In 2018 the economic performance will be impacted by weaker demand from China and lower domestic demand due to weaker residential construction activity.
Head of state: President Halimah Jacob (since September 2017)
Head of government: Prime Minister Lee Hsien Loong (since August 2004)
Population: 5.7 million
Stable political situation
The People’s Action Party (PAP) has been in power since Singapore’s independence in 1965. The PAP is business-friendly but, compared to Western standards, personal freedoms are limited. The opposition is weak and fragmented and has very few opportunities to present itself in public. In the last general elections held in September 2015 the PAP won nearly 70% of the votes, securing 83 of the 89 seats in parliament.
Singapore’s population consists of ethnic Chinese (77%), Malays (14%), Hindu Tamil Indians (8%) and 1% of other nationalities. Income distribution is relatively equal and, in contrast to neighbouring Malaysia, racial tensions are negligible. The biggest potential threat to security is the possibility of terrorist attacks by Muslim extremists, either indigenous or from abroad.
Lower growth in 2018, but strong fundamentals remain
Singapore’s income per capita and level of development meet OECD standards. This city state is the main transport and financial service hub for Southeast Asia, but its economy is somewhat vulnerable because of its high reliance on demand from its trading partners and the focus on certain specific sectors such as electronics and pharmaceuticals. Nevertheless, for a small state the economy is relatively well diversified. Singapore’s banking sector is healthy and adequately supervised.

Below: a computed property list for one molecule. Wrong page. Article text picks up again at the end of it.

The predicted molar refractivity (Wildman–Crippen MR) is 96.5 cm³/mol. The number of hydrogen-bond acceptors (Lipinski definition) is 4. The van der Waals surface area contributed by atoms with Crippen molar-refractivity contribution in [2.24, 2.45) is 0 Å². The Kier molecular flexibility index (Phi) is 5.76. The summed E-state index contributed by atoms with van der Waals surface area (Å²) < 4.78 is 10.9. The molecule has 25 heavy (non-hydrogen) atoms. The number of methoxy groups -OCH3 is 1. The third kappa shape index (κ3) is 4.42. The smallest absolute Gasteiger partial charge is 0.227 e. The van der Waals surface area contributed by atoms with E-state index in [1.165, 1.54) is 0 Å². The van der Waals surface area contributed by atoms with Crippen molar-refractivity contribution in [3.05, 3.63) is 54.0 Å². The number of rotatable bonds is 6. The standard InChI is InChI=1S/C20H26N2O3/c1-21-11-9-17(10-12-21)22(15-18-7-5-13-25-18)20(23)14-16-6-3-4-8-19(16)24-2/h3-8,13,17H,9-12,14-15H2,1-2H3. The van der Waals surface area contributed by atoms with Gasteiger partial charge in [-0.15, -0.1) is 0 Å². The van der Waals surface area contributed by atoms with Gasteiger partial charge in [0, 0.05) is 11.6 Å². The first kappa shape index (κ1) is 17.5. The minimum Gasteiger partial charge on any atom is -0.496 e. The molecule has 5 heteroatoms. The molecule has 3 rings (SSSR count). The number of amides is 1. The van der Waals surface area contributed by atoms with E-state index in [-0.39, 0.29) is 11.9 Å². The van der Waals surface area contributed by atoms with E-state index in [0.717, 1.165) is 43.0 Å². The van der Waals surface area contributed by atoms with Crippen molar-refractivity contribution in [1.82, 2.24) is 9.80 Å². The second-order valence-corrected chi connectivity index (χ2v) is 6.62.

The city state´s long-term growth strategy is to move away from being just a trade, transport and financial hub and to become a centre of high-tech industry. This strategy has started to bear fruit in the bio-medical sector, and the government has recently begun to extensively promote business digitalisation.
In 2017 Singapore’s economy benefitted from the recovery in global trade and higher-than-expected import demand from China. Exports and industrial production increased 5% and 10% respectively, while private consumption also picked up.
However, economic expansion is likely to moderate in 2018 as Chinese import demand cools down and domestic demand is expected to be held back by weak residential construction activity. In order to support the industry, the government announced it will spend SGD 1.4 billion over the next two years to upgrade walkways and renovate community centres, sports halls, police stations, etc.
The city state continues to be one of the strongest countries in the world in terms of sovereign risk and macroeconomic fundamentals.
Therefore, and due to the ample foreign exchange reserves and adequate monetary management of the Singapore Monetary Authority, the exchange rate is unlikely to be affected by changing patterns of international investment.
However, due to its high dependency on international trade, Singapore is very susceptible to risks stemming from a hard landing of the Chinese economy and any protectionist measures taken by the US government in its trade policy towards Asia.